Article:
Ecuadoreans vote for new president, hoping for political stability

QUITO, Ecuador (AP) — Hardened by years of unfulfilled promises, Ecuadoreans voted Sunday for a new president and an end to political and economic instability that has undermined this Andean nation’s fledgling democracy.
Overshadowing the election was former President Abdala Bucaram, a fiery, charismatic populist forced from office in disgrace in February 1997 after six turbulent months in power. Since his ouster, the country has been run by interim President Fabian Alarcon.
Alarcon was appointed by Congress after legislators deposed Bucaram, known as “El Loco,” or “The Crazy One,” for “mental incapacity.”
The first official results from the election were not expected until today. Final official results were not anticipated for a week to 10 days.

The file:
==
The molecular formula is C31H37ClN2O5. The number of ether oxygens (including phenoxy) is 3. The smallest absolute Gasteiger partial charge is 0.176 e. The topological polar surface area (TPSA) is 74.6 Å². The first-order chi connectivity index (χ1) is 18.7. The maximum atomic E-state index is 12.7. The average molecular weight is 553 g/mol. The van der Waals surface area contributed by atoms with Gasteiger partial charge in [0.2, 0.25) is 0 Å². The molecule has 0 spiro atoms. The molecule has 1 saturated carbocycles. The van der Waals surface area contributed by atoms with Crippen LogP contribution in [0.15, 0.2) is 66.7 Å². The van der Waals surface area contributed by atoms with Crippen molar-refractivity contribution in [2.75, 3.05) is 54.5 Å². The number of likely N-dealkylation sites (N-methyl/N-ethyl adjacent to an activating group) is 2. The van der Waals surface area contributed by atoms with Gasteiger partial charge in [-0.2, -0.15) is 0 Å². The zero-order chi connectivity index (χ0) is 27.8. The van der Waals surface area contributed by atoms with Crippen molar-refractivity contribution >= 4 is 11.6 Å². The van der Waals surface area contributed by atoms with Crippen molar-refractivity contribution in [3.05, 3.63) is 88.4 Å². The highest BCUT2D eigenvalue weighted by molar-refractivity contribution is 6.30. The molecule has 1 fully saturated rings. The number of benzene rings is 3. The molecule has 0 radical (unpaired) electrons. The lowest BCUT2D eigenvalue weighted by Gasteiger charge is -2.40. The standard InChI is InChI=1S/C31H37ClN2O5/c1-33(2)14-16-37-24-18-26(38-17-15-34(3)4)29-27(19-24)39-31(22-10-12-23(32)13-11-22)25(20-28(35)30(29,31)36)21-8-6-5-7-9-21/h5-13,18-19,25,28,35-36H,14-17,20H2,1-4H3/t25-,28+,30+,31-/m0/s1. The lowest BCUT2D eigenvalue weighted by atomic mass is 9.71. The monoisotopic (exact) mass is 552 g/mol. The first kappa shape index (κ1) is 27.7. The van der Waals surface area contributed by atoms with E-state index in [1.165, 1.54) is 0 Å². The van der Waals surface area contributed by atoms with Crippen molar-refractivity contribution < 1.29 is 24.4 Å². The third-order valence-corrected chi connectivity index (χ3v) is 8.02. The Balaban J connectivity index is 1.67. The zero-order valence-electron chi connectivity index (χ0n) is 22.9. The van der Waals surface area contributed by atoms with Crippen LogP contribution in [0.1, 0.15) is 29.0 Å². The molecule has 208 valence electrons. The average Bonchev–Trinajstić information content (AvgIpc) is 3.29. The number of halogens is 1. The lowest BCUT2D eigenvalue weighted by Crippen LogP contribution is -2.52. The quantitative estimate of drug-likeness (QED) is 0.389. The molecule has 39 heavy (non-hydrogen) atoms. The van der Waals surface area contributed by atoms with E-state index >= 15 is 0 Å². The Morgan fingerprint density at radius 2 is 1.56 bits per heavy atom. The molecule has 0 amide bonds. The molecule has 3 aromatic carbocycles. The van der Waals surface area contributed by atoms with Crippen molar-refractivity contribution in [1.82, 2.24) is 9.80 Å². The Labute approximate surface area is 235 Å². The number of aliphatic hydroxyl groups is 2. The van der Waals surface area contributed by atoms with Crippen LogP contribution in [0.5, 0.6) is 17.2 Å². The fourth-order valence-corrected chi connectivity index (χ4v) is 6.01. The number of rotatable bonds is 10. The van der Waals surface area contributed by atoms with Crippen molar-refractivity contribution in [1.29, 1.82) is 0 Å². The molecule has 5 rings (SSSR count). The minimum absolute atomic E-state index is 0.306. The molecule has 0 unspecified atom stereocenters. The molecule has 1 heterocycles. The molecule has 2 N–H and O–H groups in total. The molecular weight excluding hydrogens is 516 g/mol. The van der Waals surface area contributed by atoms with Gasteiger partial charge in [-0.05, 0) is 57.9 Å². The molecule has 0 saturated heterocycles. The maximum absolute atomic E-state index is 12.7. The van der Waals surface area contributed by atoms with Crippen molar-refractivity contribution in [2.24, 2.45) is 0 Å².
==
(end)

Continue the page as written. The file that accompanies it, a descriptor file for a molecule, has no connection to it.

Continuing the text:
Bucaram’s stand-in candidate, business magnate Alvaro Noboa, surged into second place in the pre-vote polls, and many Ecuadoreans worry that if Noboa wins, he will allow Bucaram to return to Ecuador from Panama.
Quito Mayor Jamil Mahuad, a 48-year-old centrist, remained ahead in the polls despite Noboa’s sudden rise. Mahuad has a master’s degree in public administration from Harvard and a reputation as an effective, honest leader — a strong selling point in a country with deep corruption. He has pledged to improve health services and education and combat rising crime.
Mahuad and Noboa led a field of six candidates seeking to replace Alarcon. But as no candidate was expected to win a majority of votes, a July 12 runoff was likely between the two top vote-getters. The winner takes office Aug. 10.